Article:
Share float complicates Binding Financial Agreement

24-November-2011 Family Law By admin


The case of Nyles & Nyles highlights the importance of
giving full and frank financial disclosure at the time that terms of
settlement are being entered into of any circumstance which may impact
the future value of an asset even if that event has not yet occurred and
its future worth is unknown.  
In this case the parties entered into consent orders and a Binding
Financial Agreement  (BFA) dealing with the adjustment of property
interests in 2004.

According to the terms of settlement the husband was to receive 60 per cent of
the net assets which were set out and annexed to Binding Financial
Agreement. At the time the parties entered into the BFA and consent
orders, the wife was a director of a public company and the shareholding
in that company was disclosed to the husband in the asset schedule
attached to the BFA.


Floating of company on Stock Market 


At the time the parties signed the terms of consent and the Binding
Financial Agreement, however, the wife’s company was in the process of
converting from a private company to a public company. The company
floated on the stock market less than two months after the agreement was
signed, the wife sold her shares and made a large profit. 



The Husband then sought to set aside the Binding Financial Agreement by
making an Application to the Court under s79A of the Family Law Act for
reason of non-disclosure of relevant information and the fact that he
relied on the wife’s assertion as to the value of the assets in making
the Agreement.

Importance of full and frank financial disclosure 

Full and Frank financial disclosure is a fundamental element of justice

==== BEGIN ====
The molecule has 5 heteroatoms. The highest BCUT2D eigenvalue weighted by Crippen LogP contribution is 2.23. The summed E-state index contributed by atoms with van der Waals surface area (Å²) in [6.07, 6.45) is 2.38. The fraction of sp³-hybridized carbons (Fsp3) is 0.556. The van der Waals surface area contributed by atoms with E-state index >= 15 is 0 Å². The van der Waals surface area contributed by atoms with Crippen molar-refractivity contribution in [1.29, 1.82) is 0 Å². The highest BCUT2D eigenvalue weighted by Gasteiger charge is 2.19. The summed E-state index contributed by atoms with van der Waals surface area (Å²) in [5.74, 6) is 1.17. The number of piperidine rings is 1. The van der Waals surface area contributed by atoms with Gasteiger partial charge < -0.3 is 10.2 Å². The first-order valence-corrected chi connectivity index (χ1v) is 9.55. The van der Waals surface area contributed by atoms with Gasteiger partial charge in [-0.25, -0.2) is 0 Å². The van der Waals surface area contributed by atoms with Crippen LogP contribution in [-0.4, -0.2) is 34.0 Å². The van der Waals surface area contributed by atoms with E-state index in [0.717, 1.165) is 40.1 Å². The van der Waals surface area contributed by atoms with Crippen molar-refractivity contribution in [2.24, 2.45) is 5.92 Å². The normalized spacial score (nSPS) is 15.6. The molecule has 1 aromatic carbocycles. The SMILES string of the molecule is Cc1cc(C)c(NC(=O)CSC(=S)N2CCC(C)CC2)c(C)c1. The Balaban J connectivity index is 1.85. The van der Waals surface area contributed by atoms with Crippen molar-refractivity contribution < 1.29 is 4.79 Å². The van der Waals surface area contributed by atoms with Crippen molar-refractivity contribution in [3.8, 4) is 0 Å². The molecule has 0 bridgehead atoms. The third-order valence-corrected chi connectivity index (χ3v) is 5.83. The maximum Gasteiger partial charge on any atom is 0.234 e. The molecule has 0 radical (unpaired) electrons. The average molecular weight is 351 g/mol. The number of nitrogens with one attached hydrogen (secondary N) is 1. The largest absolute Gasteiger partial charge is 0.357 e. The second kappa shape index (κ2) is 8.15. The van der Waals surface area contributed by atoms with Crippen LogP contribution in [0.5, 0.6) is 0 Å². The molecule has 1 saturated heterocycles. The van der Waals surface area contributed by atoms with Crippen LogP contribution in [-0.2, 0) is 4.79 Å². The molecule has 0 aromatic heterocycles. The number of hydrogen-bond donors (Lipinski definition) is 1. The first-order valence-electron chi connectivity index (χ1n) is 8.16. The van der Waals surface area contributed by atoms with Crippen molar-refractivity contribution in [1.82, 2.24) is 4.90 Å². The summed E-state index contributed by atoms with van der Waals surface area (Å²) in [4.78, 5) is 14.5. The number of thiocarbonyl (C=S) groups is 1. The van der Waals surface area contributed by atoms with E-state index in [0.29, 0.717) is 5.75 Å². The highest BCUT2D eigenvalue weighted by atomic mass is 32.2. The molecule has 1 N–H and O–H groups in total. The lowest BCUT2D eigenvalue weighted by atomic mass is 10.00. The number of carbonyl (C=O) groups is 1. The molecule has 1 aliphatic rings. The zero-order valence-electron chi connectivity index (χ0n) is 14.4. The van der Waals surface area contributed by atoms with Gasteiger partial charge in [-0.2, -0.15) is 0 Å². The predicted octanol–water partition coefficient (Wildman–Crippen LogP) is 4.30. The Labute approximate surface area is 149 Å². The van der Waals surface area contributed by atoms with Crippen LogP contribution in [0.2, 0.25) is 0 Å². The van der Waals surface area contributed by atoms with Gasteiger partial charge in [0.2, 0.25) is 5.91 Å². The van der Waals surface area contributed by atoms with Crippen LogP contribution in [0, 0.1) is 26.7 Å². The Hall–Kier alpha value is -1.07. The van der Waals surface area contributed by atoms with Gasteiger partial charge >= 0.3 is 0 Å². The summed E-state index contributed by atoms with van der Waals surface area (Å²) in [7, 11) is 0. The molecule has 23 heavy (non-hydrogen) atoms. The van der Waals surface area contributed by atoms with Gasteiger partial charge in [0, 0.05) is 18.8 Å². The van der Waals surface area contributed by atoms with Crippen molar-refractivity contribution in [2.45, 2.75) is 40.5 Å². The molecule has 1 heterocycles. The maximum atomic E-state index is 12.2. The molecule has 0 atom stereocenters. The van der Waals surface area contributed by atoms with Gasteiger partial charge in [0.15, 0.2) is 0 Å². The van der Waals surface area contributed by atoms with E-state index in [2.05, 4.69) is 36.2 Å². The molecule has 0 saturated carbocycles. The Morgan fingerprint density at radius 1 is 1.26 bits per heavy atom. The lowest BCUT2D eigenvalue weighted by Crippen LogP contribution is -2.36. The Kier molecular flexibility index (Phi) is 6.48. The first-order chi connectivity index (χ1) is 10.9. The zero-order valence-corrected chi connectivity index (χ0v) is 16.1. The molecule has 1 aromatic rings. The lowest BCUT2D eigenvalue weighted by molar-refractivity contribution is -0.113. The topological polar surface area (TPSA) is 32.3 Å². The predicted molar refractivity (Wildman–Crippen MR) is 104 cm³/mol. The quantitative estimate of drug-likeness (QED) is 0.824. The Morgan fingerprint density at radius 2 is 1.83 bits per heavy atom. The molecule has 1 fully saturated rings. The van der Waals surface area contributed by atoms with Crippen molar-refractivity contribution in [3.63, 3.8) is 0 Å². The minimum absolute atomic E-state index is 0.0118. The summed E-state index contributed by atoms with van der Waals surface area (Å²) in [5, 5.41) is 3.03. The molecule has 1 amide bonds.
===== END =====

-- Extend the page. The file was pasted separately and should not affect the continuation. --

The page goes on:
and applies as much to out of court settlements as it does to contested
proceedings.

The complicating factor in this case was that the wife’s shares were
subject to strict confidentiality obligations. The wife was not able to
provide the husband with any documents with respect to the pending
commercial transactions due to confidentiality issues. The husband’s
evidence was that the wife disclosed the floating of the shares at the
time it was occurring but alleged the wife said that the float would not
happen for a number of years and that the value of the shares would be
minimal. The wife’s evidence was that she directly discussed with the
husband the possibility of the shares being floated and made an offer of
settlement during mediation in which her proposal involved the transfer
of some of those shares to the husband which he failed to take up.

The husband was advised by his solicitors that it was not in his best
interest to enter into the Binding Financial Agreement until further
disclosure was to hand. The husband therefore failed in his application
to set aside the consent orders and the BFA as it could not be said that
he was induced to enter into the BFA by the misconduct of the wife and
he had made an informed decision.  This was despite the fact that the
Court actually found that the wife had failed to make full and frank
financial disclosure and to some degree acted fraudulently.

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